Note from the National Guideline Clearinghouse (NGC): This guideline was developed by the Centre for Clinical Practice at the National Institute for Health and Clinical Excellence (NICE). See the "Availability of Companion Documents" field for the full version of this guidance.

Forming and Running the Short Clinical Guideline Development Group (GDG)

Each short clinical guideline is developed by a unique GDG consisting of 10–12 members, supported by the Short Clinical Guidelines Team. Each GDG has a Chair, healthcare professional members and a minimum of two patient and carer members. Co-opted expert advisers are recruited, as appropriate. A Clinical Adviser, who has specific content expertise and additional responsibilities, may also be appointed depending on the topic. Recruitment of the GDG Chair and members is carried out in accordance with NICE's policy.

The GDG makes its decisions using the best available evidence presented to it at GDG meetings by the Short Clinical Guidelines Team. The use of formal consensus methods within the GDG will be considered on a case-by-case basis.

Developing Review Questions

A short clinical guideline has a narrow scope and covers only part of a care pathway. It addresses a maximum of three subject areas covering clinical management. This will result in a small number of key clinical issues. These are broken down into a defined number of review questions — usually one or two per clinical management area. The exact number will be dictated by the size of the short clinical guideline remit and the amount of development time available.

Creating Guideline Recommendations

Explicit methods of linking the evidence to recommendations are used for short clinical guidelines if the topic is suitable. This involves using the Grading of Recommendations Assessment, Development and Evaluation (GRADE) approach.

Research recommendations are formulated for short clinical guidelines. Their number is dependent on the size of the short clinical guideline remit and the amount of development time available.

Writing the Guideline

There are usually three versions of short clinical guidelines:

  • The full guideline – all the recommendations, details of how they were developed and summaries of the evidence they are based on.
  • The quick reference guide – a summary of the recommendations for healthcare professionals.
  • 'Understanding NICE guidance' – a summary for patients and carers.

The full guideline is written by the Short Clinical Guidelines Team, following the principles in chapters 9 and 10 of 'The guidelines manual' (see the "Availability of Companion Documents" field).

Rating Scheme for the Strength of the Recommendations

Not applicable

Cost Analysis

Anaphylaxis is a life-threatening condition that can be caused by a number of different triggers, the main ones being food, insect and drug, but with a large percentage of cases being idiopathic. Both UK and international guidelines recommend both referral to specialist service (SS) for elucidation of trigger and management and prescription of adrenaline injectors (AIs) in case of recurrence. The purpose of this study was to estimate the cost effectiveness of SS and AIs compared to standard care (SC) (no referral to specialist service) and no AI prescription. Therefore, a Markov type model was constructed, according to best practice, to simulate the natural history and various care pathways for each of the triggers in order to estimate the lifetime National Health Service (NHS) cost and quality-adjusted life years (QALYs) for each of the comparators (SS plus AI, SS no AI, SC plus AI, SC no AI). Evidence to inform model parameters was obtained as systematically as possible, using expert opinion either to validate or provide estimates. Results of the cost analysis showed that both standard care (SC) strategies (no referral to specialist service [SS] and no adrenaline injector [AI] prescription) were dominated (less effective and more costly than SS) and that the incremental cost-effectiveness ratio (ICER) for SS plus AI was £1800 with a probability of being cost effective of at least 50% above an ICER threshold of about £2000. This was shown to be robust to extensive sensitivity analysis.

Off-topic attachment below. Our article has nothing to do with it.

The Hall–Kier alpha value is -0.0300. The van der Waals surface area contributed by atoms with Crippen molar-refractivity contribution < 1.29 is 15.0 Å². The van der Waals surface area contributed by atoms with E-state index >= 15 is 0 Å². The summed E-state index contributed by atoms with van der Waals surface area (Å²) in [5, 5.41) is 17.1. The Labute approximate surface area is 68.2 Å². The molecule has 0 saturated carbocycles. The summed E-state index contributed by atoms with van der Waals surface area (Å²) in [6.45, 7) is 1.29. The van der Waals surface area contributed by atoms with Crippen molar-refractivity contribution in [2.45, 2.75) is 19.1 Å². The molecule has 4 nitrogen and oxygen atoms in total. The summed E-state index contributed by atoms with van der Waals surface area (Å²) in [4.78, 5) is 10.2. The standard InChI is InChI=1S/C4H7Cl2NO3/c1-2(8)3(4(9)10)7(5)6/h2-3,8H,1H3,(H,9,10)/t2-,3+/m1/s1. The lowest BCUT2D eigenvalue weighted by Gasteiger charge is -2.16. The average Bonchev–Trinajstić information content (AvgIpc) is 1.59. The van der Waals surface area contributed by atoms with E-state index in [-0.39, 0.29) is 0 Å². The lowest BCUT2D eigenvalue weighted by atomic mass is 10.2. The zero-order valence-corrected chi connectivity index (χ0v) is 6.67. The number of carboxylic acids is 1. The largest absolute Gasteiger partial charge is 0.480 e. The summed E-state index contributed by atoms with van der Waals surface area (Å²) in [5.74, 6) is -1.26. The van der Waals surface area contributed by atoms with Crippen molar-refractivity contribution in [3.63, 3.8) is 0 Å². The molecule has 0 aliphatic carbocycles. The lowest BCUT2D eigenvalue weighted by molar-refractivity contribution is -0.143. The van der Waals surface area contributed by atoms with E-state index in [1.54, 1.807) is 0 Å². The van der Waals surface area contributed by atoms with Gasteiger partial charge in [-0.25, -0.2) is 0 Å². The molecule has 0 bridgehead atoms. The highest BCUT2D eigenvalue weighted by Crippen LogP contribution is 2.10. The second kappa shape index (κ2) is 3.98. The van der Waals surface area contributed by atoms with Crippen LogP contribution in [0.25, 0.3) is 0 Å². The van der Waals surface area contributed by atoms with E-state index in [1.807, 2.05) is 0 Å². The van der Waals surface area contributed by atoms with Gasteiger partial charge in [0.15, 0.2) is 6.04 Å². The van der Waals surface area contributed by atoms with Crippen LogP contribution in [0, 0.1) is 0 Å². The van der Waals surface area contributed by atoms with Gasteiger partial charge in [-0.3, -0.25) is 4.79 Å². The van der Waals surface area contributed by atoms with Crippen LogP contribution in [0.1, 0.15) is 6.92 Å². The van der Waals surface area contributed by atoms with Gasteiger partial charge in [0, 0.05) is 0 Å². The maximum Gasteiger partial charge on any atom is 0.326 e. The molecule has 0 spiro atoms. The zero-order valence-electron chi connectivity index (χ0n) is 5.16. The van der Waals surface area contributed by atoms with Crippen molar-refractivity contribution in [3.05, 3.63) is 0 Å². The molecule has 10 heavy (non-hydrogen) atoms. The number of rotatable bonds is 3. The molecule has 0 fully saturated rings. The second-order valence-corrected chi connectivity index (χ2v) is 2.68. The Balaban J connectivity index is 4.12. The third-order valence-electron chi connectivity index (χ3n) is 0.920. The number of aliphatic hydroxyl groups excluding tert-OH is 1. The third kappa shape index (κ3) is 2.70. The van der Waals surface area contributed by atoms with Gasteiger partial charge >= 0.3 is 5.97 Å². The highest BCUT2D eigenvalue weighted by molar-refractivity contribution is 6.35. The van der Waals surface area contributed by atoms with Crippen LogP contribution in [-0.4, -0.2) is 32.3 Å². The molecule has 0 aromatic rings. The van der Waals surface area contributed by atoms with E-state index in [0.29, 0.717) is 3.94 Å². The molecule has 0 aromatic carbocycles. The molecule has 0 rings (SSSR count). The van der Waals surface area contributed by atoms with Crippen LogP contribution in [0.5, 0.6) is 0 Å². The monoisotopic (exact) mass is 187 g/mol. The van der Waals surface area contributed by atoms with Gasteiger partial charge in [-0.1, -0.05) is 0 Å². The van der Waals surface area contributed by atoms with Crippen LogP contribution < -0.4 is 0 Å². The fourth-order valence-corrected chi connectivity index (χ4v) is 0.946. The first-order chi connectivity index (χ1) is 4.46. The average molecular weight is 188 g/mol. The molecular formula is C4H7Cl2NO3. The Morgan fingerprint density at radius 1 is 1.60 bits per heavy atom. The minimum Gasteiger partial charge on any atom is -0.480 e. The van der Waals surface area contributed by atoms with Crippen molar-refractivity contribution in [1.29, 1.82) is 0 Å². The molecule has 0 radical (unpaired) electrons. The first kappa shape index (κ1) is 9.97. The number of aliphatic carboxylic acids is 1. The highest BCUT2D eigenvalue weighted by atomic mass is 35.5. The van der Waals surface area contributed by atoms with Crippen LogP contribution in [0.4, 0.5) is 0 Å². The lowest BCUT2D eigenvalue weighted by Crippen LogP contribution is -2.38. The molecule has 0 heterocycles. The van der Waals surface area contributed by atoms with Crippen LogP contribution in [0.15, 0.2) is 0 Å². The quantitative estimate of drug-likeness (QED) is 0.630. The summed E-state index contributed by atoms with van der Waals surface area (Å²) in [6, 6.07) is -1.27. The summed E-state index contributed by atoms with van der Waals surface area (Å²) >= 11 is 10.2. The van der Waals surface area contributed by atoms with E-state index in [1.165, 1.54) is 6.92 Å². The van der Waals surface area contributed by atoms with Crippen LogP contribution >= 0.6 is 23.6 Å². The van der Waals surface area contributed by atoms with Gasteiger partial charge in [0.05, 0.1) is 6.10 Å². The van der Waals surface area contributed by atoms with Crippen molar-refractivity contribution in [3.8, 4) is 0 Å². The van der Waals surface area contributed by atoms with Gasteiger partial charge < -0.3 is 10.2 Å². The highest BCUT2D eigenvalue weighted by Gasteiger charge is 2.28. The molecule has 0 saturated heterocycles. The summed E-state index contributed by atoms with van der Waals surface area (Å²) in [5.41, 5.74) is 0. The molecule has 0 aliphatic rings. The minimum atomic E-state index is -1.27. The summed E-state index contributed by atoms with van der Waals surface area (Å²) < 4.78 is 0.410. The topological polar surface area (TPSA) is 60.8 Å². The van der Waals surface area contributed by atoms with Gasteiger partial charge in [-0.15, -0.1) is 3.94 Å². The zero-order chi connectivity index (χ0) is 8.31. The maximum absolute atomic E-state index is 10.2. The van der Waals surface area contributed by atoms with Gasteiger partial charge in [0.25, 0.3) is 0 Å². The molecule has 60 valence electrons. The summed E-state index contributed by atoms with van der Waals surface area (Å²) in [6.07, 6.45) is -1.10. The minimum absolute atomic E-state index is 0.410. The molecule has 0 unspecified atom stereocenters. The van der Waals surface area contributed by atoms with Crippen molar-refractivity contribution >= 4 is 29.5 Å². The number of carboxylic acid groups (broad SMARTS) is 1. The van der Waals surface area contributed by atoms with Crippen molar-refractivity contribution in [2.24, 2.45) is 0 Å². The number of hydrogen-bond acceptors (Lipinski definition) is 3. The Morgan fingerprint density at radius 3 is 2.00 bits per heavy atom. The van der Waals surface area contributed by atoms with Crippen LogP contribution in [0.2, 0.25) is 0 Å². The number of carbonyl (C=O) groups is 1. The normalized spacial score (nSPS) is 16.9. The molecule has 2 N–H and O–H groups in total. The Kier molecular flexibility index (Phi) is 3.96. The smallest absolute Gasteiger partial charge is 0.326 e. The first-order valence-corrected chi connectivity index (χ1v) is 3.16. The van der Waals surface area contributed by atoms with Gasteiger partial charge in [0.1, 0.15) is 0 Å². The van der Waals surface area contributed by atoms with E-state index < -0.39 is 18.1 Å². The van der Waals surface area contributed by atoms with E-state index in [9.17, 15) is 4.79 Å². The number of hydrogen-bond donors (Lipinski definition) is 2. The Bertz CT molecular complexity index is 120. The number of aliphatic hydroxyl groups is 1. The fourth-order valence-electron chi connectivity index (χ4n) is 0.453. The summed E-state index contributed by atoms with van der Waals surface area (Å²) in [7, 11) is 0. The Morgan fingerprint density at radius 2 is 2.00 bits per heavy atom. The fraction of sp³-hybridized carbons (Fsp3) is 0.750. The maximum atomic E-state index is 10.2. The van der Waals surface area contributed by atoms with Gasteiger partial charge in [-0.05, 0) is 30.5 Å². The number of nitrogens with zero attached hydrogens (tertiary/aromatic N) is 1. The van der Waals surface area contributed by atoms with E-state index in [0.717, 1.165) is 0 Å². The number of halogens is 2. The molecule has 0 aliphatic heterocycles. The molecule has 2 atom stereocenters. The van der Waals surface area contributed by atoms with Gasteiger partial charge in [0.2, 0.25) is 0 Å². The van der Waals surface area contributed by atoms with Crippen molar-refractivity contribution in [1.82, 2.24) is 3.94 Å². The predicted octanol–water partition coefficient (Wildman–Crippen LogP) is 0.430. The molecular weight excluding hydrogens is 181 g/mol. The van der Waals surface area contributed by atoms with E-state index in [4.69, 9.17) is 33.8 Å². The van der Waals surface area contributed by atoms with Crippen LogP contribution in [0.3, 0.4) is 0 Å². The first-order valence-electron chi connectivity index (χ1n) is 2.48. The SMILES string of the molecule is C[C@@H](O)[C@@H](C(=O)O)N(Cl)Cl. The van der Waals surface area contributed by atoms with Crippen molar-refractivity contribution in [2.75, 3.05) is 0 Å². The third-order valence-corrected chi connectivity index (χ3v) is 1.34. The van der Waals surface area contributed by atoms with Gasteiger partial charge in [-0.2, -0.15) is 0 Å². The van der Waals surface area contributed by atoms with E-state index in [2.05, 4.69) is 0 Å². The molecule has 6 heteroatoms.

See Appendix F of the full-length guideline document for details of the cost-effectiveness analysis.

Method of Guideline Validation
External Peer Review
Internal Peer Review
Description of Method of Guideline Validation

The guideline was validated through two consultations.

  1. The first draft of the guideline (the full guideline, National Institute for Health and Clinical Excellence [NICE] guideline, and Quick Reference Guide) were consulted with Stakeholders and comments were considered by the Guideline Development Group (GDG).
  2. The final consultation draft of the Full guideline, the NICE guideline and the Information for the Public were submitted to stakeholders for final comments.

The final draft was submitted to the Guideline Review Panel for review prior to publication.